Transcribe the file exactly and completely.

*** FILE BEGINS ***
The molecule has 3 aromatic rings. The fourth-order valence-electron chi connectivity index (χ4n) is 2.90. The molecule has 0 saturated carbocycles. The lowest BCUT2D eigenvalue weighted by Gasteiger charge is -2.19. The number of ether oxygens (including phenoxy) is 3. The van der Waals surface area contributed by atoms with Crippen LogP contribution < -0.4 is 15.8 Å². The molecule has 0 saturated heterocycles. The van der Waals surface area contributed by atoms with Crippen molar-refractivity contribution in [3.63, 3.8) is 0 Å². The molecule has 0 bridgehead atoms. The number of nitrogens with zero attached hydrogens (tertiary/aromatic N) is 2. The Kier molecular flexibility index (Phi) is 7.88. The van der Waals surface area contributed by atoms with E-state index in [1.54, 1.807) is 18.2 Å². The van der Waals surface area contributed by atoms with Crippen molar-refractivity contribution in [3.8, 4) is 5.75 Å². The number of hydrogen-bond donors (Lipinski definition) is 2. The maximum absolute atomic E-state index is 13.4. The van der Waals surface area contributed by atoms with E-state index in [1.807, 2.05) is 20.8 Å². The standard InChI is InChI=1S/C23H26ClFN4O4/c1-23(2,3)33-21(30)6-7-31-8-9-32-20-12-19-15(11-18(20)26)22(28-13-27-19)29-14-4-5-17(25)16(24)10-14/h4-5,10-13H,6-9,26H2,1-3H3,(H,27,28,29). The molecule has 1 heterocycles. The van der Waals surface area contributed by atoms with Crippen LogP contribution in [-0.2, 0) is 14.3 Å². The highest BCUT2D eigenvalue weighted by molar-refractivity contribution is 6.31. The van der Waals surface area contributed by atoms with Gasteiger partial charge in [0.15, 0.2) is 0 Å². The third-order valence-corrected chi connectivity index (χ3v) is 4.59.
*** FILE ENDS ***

The molecule has 3 aromatic rings. The fourth-order valence-electron chi connectivity index (χ4n) is 2.90. The molecule has 0 saturated carbocycles. The lowest BCUT2D eigenvalue weighted by Gasteiger charge is -2.19. The number of ether oxygens (including phenoxy) is 3. The van der Waals surface area contributed by atoms with Crippen LogP contribution < -0.4 is 15.8 Å². The molecule has 0 saturated heterocycles. The van der Waals surface area contributed by atoms with Crippen molar-refractivity contribution in [3.63, 3.8) is 0 Å². The molecule has 0 bridgehead atoms. The number of nitrogens with zero attached hydrogens (tertiary/aromatic N) is 2. The Kier molecular flexibility index (Phi) is 7.88. The van der Waals surface area contributed by atoms with E-state index in [1.54, 1.807) is 18.2 Å². The van der Waals surface area contributed by atoms with Crippen molar-refractivity contribution in [3.8, 4) is 5.75 Å². The number of hydrogen-bond donors (Lipinski definition) is 2. The maximum absolute atomic E-state index is 13.4. The van der Waals surface area contributed by atoms with E-state index in [1.807, 2.05) is 20.8 Å². The standard InChI is InChI=1S/C23H26ClFN4O4/c1-23(2,3)33-21(30)6-7-31-8-9-32-20-12-19-15(11-18(20)26)22(28-13-27-19)29-14-4-5-17(25)16(24)10-14/h4-5,10-13H,6-9,26H2,1-3H3,(H,27,28,29). The molecule has 1 heterocycles. The van der Waals surface area contributed by atoms with Crippen LogP contribution in [-0.2, 0) is 14.3 Å². The highest BCUT2D eigenvalue weighted by molar-refractivity contribution is 6.31. The van der Waals surface area contributed by atoms with Gasteiger partial charge in [0.15, 0.2) is 0 Å². The third-order valence-corrected chi connectivity index (χ3v) is 4.59.